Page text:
March 23, 2023
Sand on several North Wildwood beaches is being washed away by high tides faster than it can be replaced, causing erosion and potential difficulties keeping beaches open to the public in time for the summer, Mayor Patrick Rosenello said in a letter to residents this week.
The beaches between Third and Seventh avenues and 12th to 16th avenues have been the most susceptible to erosion and have lost much of their sand volume this past winter, with little to no dry beach at high tide, Rosenello wrote in a Facebook post to the North Wildwood community. Some areas may not be ready for visitors by Memorial Day Weekend, the unofficial start of the summer season, CBS Philadelphia reported.
The city installed a steel bulkhead, a structure used to protect the land from erosion by tidal waves, despite a state order barring such beach construction. Rosenello said that the bulkhead has kept the damage from becoming "catastrophic" to public and private property, though the city and state environmental officials remain locked in a legal battle over some of the unauthorized beach repairs North Wildwood has made over the last several years.
In December, New Jersey sued North Wildwood to stop the city from building prohibited supports for its sand dune system following a storm last fall that caused excessive beach erosion. The city countersued in January, seeking $21 million from the state as a reimbursement for its long-term beach repair expenses and permission to build additional structures, the Inquirer reported.
By February, the Department of Environmental Protection issued a $12.8 million fine to North Wildwood for unauthorized work on its beaches. The work included prohibited beach replenishment, pier renovations, construction of a bar and restaurant, allegedly building bathrooms too far from the designated sewer system and boardwalk development, NJ.com reported.
Rosenello said that in previous years, North Wildwood has utilized Wildwood's beach for "sand back-passing" projects each year in order to replenish the beach for its busy season. By harvesting sand and using off-road dump trucks to spread the sand along North Wildwood's beaches, city officials could dump additional sand right at the shoreline.
High tide has caused issues with this system before, halting progress for several days in a row. Previous plans to build a sand berm, a man-made hill of sand used to protect beaches from erosion, used up too many of the city's resources and were later scrapped.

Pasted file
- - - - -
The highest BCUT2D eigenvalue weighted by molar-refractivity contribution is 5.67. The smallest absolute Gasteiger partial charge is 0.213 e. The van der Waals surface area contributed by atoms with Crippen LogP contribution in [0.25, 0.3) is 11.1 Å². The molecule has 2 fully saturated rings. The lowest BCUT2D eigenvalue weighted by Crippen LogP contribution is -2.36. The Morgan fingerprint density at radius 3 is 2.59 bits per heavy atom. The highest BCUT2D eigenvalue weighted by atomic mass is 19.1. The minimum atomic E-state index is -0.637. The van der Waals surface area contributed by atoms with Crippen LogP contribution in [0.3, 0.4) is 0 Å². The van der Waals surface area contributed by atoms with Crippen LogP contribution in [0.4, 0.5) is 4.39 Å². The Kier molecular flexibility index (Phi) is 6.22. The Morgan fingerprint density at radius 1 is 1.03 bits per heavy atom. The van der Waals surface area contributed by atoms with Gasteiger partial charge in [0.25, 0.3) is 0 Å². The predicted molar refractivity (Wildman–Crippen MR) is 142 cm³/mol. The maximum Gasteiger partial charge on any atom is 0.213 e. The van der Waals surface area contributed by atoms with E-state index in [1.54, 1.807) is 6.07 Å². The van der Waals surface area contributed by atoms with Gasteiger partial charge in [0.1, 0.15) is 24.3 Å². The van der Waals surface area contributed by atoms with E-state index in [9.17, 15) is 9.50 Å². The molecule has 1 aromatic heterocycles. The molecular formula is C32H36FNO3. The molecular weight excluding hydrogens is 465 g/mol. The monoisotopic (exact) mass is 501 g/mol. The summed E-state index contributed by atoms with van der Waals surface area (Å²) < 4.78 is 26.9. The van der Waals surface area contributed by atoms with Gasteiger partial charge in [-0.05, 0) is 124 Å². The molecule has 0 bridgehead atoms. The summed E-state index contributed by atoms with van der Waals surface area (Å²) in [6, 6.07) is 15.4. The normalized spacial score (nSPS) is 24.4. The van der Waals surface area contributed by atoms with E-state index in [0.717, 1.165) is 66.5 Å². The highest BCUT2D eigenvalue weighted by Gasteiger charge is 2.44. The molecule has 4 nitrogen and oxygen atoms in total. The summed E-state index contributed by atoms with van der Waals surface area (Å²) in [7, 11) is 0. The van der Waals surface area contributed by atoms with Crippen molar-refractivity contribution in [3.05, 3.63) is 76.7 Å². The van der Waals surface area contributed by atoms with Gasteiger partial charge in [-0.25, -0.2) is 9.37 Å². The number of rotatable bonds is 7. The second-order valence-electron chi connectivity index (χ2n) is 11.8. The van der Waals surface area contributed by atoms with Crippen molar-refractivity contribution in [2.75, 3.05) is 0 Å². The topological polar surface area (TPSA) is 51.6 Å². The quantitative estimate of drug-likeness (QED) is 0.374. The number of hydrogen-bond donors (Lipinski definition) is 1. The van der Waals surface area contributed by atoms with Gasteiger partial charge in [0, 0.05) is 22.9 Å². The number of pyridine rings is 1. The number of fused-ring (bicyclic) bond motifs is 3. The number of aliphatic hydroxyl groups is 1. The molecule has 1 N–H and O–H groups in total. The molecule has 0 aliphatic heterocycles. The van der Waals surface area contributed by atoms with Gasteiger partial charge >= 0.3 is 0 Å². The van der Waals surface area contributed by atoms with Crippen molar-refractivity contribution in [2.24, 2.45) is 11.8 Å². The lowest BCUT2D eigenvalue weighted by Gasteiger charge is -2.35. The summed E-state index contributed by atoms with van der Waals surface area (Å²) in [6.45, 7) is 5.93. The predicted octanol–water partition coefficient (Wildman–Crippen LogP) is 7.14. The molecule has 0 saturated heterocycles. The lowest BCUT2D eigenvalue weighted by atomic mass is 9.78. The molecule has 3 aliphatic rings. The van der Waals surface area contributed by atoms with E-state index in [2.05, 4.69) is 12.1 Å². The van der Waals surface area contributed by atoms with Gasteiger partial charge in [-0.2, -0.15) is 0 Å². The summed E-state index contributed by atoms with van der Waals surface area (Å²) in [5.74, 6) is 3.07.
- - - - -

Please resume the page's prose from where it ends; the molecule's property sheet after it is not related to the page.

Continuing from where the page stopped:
"This year, however, the high tide is up to one or more of these piers twice per day," Rosenello said. "Even today, which is a very calm day with a normal high tide, two hours after high tide there is still water up to Morey's Piers. This makes it impossible to use this route for the back-passing."
The city is considering using street-safe trucks to transfer the sand, though it needed to transfer more than 350,000 cubic yards of sand last year. That equates to more than 20,000 truckloads. Since the regular trucks are unable to operate directly on the beach, the city would need to use 60,000 truckloads to transfer all of the sand to North Wildwood's narrow beaches, which Rosenello said is "impossible to accomplish considering our time frame and infrastructure."
North Wildwood officials have asked the state legislature to approve funding for the Department of Environmental Protection to begin a hydraulic dredge project this year using the Hereford Inlet. The request is still pending. A separate project using sand from the Hereford Inlet is in progress and construction is not set to begin for another 18 months, Rosenello said.
The Department of Environmental Protection declined to comment on Rosenello's message to the North Wildwood community or the possibility of beach closures due to sand loss and high tide.
While it remains unclear whether all of North Wildwood's beaches will be ready for visitors by Memorial Day Weekend, Rosenello said that the Inlet beach has grown and can easily accommodate large groups of people, though city officials will continue raking and grading the beach as summer approaches.